Cory Booker on joining possible Biden administration: My focus ‘is being a US senator’

The New Jersey senator revealed that he is not interested in serving as a potential Biden cabinet member, instead focused on serving his constituents

Fresh off an exhausting but inspiring presidential run, Sen. Cory Booker is focused on serving his constituents in New Jersey.

In an exclusive interview with theGrio on Thursday, the 51-year-old senator revealed that he is not planning on accepting a position in the Joe Biden administration if the former vice president wins in November.

“My thoughts and focus are being a United States senator,” Booker said. “I’m up in New Jersey on the November ballot. I really want another six years in the Senate because I know as a United States senator, with Joe Biden and Kamala Harris in the White House and Democrats in the majority, that the reasons I came to the Senate and have been fighting so hard…”

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“I’ve made some good progress on everything from being involved in the criminal justice reform bill and other critical bills that have helped my state and helped my country,” he continued. “But this could be a period where we get so much done, for our nation and for my state.”

Democratic Presidential Candidates Debate In Detroit Over Two Nights
Sen. Cory Booker (D-NJ) (L) listens while former Vice President Joe Biden speaks during the Democratic Presidential Debate at the Fox Theatre July 31, 2019 in Detroit, Michigan. (Photo by Scott Olson/Getty Images)

Booker, who’s been serving as a New Jersey senator since 2013, has been suggested as a possible cabinet member by several outlets, including USA Today and the Washington Post, who speculated that he could serve as the Secretary of Housing and Urban Development.

While he is flattered to have his name mentioned, Booker is devoted to making a change through his work in the Senate, which includes “massive infrastructure investments, educational resources, tax relief, national mobilization around the COVID-19 pandemic” and working on passing the George Floyd Justice in Policing Act. The police reform bill, spearheaded by Booker, Sen. Harris and Rep. Karen Bass, stalled in a Republican-controlled Senate in June.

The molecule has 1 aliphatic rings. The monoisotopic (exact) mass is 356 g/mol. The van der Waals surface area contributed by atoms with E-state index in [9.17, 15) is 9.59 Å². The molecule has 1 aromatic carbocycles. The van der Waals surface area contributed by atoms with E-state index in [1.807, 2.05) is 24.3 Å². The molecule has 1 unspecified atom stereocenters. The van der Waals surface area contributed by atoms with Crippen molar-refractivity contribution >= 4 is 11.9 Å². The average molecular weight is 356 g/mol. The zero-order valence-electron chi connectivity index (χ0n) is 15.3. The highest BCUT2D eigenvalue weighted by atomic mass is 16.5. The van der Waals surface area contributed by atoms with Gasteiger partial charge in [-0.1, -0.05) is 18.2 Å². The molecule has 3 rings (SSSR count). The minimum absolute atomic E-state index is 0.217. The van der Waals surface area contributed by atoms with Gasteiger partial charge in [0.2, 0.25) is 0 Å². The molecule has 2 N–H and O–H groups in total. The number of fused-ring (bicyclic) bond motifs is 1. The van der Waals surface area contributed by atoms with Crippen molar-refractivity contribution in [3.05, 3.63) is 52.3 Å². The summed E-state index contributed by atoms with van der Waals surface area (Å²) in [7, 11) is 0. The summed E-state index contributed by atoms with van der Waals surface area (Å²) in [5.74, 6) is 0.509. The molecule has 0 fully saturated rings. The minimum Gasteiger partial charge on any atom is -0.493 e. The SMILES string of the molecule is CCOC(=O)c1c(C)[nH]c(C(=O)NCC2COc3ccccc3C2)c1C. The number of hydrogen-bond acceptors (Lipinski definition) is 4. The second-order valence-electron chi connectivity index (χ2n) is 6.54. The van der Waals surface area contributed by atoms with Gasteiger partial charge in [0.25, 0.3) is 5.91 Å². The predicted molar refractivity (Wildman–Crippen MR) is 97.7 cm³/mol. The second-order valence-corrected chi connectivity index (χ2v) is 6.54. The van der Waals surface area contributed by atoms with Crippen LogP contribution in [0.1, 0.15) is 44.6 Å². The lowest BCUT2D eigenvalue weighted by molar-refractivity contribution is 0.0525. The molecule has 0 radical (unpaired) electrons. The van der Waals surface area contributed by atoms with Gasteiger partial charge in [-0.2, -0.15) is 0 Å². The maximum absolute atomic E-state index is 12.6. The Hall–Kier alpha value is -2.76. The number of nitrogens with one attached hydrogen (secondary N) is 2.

“There’s just so much good work that we can do that would benefit New Jersey and the nation that I’m really not focused on a potential cabinet seat. I’m just excited about getting another six years in the Senate,” Booker explained.

“We are going to do everything we can in Congress to get [the police reform bill] done and whether if it fails in our negotiations now, I’m really hoping that this election will bring Joe Biden and Kamala Harris into the White House and change the control of the United States Senate,” he said. “So we can do common sense police reform that actually creates real accountability for when police do things that are terribly wrong or prevents them from doing those things that are wrong in the first place.”

While speaking with theGrio, Booker also expressed his support for the NBA and WNBA players who chose to not to play their playoff games this week in response to the police shooting of Jacob Blake.

Sen. Cory Booker (D-NJ) smiles during a television interview after the Democratic Presidential Debate at Tyler Perry Studios November 20, 2019 in Atlanta, Georgia. Photo by Joe Raedle/Getty Images)

“Seeing the work right now that’s going on of the peaceful protesters, of the WNBA, the NBA and so many others that are not just letting this go by as business as usual,” he began. “Who are not just accepting the normal course of events, but are doing things to stop normalcy and to call out the injustices that are persisting. [Who] are trying to do things that force people to pay attention, to take action, to understand that we all are responsible for this going on. I see those things as a fundamentally necessary ingredients to ultimately changing this horrific reality.”

A former championship basketball player himself, Booker understands the intersection of sports and politics. He said that he believes the mass strikes of professional athletes can bring awareness and influence those in power to act.

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“They are acting in a way that, to me, is one of the great traditions of athletes and artists who understand that they are a powerful part of our culture,” the senator explained. “We know from Arthur Ashe to Muhammad Ali, from Olympic athletes in the great 1968 Olympics, who took time to protest, all the way to people like Kareem Abdul Jabbar, who spoke out, who used their positions of privilege and power — not just for their own benefit — but to try to change society and change culture, and literally put their own careers at risk.”

He continued, “This is a great tradition in America. So I’m just really feeling a sense of pride watching so many of the athletes, from multiple sports now, that are stepping out in this era. People like Colin Kaepernick and others who pushed the envelope to the point where they faced retribution. They should be heralded for upholding an American tradition for making sacrifices, personal sacrifices to help our country move towards a greater reality of justice.”

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